"We simulated what would happen if you closed this particular area or any other area. We did this in the north-west Atlantic where we had the best data and it came out always that the hotspot area was always, consistently the best option for conservation," Dr Worm said. "This is not surprising because on land it has been shown over and over again that protection of hot-spots is the most efficient way to do conservation because you protect many species at once. This seems to apply equally well for the open ocean. To some extent it surprised us in how well this came out," he said.

Most of the data came from long-line fishing in American and Australian waters because those two countries pay for scientific observers to record the bycatch hauled up by the fishermen. Unknown hotspots are, therefore, likely in other parts of the world where observers do not exist.

"There may be some unrecognised hotspots in the Indian Ocean or say off Antarctica which we don't know about," Dr Worm said.

Never the less, America and Australia are well placed to take unilateral action in order to protect the richest part of the oceans so that fishing can hopefully become a more sustainable activity.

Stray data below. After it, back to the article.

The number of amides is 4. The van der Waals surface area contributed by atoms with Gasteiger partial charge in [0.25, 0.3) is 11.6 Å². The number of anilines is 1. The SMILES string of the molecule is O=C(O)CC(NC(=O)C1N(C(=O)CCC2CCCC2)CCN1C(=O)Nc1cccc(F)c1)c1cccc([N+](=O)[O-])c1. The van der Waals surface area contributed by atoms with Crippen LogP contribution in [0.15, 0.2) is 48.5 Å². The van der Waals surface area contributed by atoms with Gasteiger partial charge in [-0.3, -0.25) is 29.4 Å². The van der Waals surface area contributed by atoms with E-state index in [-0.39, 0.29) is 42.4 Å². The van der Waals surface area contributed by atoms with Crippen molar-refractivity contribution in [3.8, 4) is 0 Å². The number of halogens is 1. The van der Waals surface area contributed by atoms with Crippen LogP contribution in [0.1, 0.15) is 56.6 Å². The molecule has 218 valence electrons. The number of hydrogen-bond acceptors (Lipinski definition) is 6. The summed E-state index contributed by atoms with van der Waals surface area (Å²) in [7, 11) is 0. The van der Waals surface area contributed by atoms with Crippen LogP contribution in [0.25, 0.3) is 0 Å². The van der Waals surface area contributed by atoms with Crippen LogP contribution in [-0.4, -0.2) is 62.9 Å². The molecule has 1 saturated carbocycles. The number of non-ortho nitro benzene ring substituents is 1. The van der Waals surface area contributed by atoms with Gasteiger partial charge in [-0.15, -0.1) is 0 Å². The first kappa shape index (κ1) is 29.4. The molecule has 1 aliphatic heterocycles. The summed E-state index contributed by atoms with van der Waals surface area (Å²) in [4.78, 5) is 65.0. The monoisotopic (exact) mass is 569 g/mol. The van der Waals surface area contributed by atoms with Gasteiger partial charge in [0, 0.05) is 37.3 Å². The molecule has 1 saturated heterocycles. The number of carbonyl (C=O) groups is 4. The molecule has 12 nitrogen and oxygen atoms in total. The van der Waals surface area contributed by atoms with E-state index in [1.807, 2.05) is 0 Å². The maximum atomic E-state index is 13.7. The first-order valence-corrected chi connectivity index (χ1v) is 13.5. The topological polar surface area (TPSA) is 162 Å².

"The first step is that national jurisdictions need to do everything in their power to protect those key areas within their national waters. They can't wait for an international consensus on this. They don't have to." As for what needs to be done.

He suggests three things. "First, you have to reduce fishing effort, to a limit where the most sensitive species have a chance to survive.

"Second, you have to protect some key areas that are shared by many species and that appear to be something like a Serengeti that deserves protection.

"And third, you need to eliminate fishing techniques and subsidies that encourage techniques that are simply too destructive, such as trawling and drift nets."